I shan't follow the same process for kitesurfing, yacht sailing or skydiving, but the financial cost of putting your life in danger can be staggering, especially when we consider that rugged outdoorsy types are somehow healthy and laudable people of good character and moral fibre; made of the right stuff.

Another group of people who we might consider are the entrepreneurs. Who are these people who reject conventional employment - salaried jobs - and instead choose to make their money by means other than selling their singular body and brain. Are these people risk takers too?

In fact, all the celebrated members of society have one thing in common: they've had the financial means to pursue avenues that are not available to most of the populace, because the need to eat, be housed and be clothed is an insistent demand which is too pressing for all but those who enjoy considerable economic advantages. Do not believe the bullshit - rugged adventurers are not brave souls and entrepreneurs are not gifted geniuses... they're all people who've had the financial backing in order to pursue their expensive dreams. Don't believe any of the "self-made man" bullshit. Behind every "self made" man are a whole bunch of people who've underwritten their risk.

I busted my shoulder up pretty badly - broken bones - on a beach in a remote part of Brasil. My startup co-founder broke his leg very badly indeed in roughly the same part of Brasil. That part of the world is many hours away from a good hospital with a surgeon and operating theatre where complex orthopaedic surgery could be performed. Would we have been so adventurous if we hadn't become somewhat complacent about the bubble we live in?

I'm on probation at the moment. I'm on best behaviour. I'm trying to impress my new girlfriend. I'm trying to prove that I'm a good boyfriend.

But, do I really think that I'm going to fail?

Have I ever been worried that I'm going to fall to my death?

Have I ever been worried that world-class medical establishments and all the many wonders of modern civilisation aren't rapidly available in an emergency? Have I ever been worried that somebody wouldn't patch me up as good as new, if I had an accident?

It's never really crossed my mind that I might not get what I want. Of course, I've had heart-stopping moments when I've suddenly realised how staggeringly exposed I am. I've spent so much of my life living on the edge that I've become desensitised to the worrying fact that a chain is only as strong as its weakest link, and the more times I put my life at risk, the greater the chance that I'm going to be badly injured or killed.

I was worried that I was too fat, old, mentally ill and addicted to drugs and alcohol to ever meet somebody who'd fall in love with me. I was worried that I was too indebted and lacking in any assets - such as a fast car and big house - to be attractive to any object of my affections. I was worried that I was a washed-up loser; a has-been.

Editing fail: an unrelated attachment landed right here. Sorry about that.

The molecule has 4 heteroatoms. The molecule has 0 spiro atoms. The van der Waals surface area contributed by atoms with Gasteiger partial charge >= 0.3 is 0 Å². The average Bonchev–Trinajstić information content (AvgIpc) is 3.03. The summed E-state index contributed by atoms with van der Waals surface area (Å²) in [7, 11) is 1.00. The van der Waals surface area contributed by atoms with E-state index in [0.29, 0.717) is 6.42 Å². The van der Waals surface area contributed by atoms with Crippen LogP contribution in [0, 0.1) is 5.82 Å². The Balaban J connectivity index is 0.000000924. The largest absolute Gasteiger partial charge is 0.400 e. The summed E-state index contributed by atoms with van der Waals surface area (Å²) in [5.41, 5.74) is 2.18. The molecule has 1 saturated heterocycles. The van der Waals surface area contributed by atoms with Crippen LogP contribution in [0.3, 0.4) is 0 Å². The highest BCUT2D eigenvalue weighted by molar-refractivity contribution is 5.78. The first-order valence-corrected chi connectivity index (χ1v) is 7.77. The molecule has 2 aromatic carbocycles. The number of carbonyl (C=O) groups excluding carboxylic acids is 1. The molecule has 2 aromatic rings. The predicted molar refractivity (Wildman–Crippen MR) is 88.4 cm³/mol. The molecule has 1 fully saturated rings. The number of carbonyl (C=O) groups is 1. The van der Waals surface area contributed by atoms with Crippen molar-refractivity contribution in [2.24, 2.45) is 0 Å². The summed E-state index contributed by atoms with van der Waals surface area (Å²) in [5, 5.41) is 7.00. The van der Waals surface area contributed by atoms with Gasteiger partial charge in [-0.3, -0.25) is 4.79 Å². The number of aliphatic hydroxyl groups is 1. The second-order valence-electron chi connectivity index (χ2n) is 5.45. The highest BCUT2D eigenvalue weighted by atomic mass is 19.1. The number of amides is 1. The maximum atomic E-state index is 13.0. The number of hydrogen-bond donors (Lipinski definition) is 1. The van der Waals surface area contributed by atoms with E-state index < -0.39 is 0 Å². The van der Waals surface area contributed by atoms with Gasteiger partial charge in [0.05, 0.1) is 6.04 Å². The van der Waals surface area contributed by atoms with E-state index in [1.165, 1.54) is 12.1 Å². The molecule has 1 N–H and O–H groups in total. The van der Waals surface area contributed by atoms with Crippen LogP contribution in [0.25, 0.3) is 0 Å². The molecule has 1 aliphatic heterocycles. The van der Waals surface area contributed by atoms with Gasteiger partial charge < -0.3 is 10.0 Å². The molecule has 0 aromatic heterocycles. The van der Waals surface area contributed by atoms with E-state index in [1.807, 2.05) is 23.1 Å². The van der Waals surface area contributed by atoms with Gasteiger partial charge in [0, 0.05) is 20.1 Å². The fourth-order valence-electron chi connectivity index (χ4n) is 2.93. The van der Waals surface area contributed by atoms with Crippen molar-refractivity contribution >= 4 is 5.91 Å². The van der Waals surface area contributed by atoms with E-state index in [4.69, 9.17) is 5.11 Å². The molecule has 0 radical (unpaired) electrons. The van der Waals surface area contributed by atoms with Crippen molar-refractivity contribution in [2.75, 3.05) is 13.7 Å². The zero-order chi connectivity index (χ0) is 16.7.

Our whole lives are lived under Damocles' sword, somewhat. We could mess up our exams. We could mess up our careers. We could mess up our relationships. There's never a single moment when we can really relax and feel like we're not on probation in some way.

I guess I'm pretty sanguine. I get anxious and I torment myself a very great deal with catastrophic thinking but ultimately, I feel the fear and do what I was always going to do anyway. I'm well aware of the innumerable and virtually unimaginable risks, but if you examine my behaviour - as opposed to what I write - then you'll see that I never choose the low-risk option; you'll see that I continuously pursue the very best that life has to offer, despite stress levels which are almost intolerable.

Tomorrow is an important day, but I already know that I'm going to be OK. My risk is underwritten. What's the worst that can happen? Death? Hospitalisation? Been there. Done that.

 

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I refuse to go to the gym

8 min read

This is a story about body-beautiful and get-fit...

Ripped shorts

I caught a glimpse of myself reflected in the lenses of the guy operating the theme park attraction, where I spent the day. I'm very pale and badly out of shape. There were other guys around with beer guts and less-than-perfect bodies, making me feel a little less self-conscious, but I was the whitest person I've seen all day.

I was the first person to arrive at the Float Rider attraction today, having meticulously planned how to get there and beat the crowds. I was a man on a mission: to surf the wave machine. The machine is more commonly known by the registered trademark: FlowRider. A stationary wave is created by pumping water 'uphill' which can be 'surfed' with a boogie board, short-fin, or finless surfboard.

I knew that every person who rides the FlowRider asks the staff if they can skip straight to the board riding part, but I thought I'd make my intentions known. "I want to ride on a board" I said. "I can surf" I said.

Yeah, yeah, buddy. You and every other person who wants to ride the FlowRider. Back of the queue.

It didn't help that I'm old and in bad physical shape, in terms of being judged capable and competent enough to skip the demeaning preparatory step of riding on my tummy. I thought I'd uncomplainingly go along with things, in the hope that my commitment would soon become apparent and enable me to be allowed to ride a board.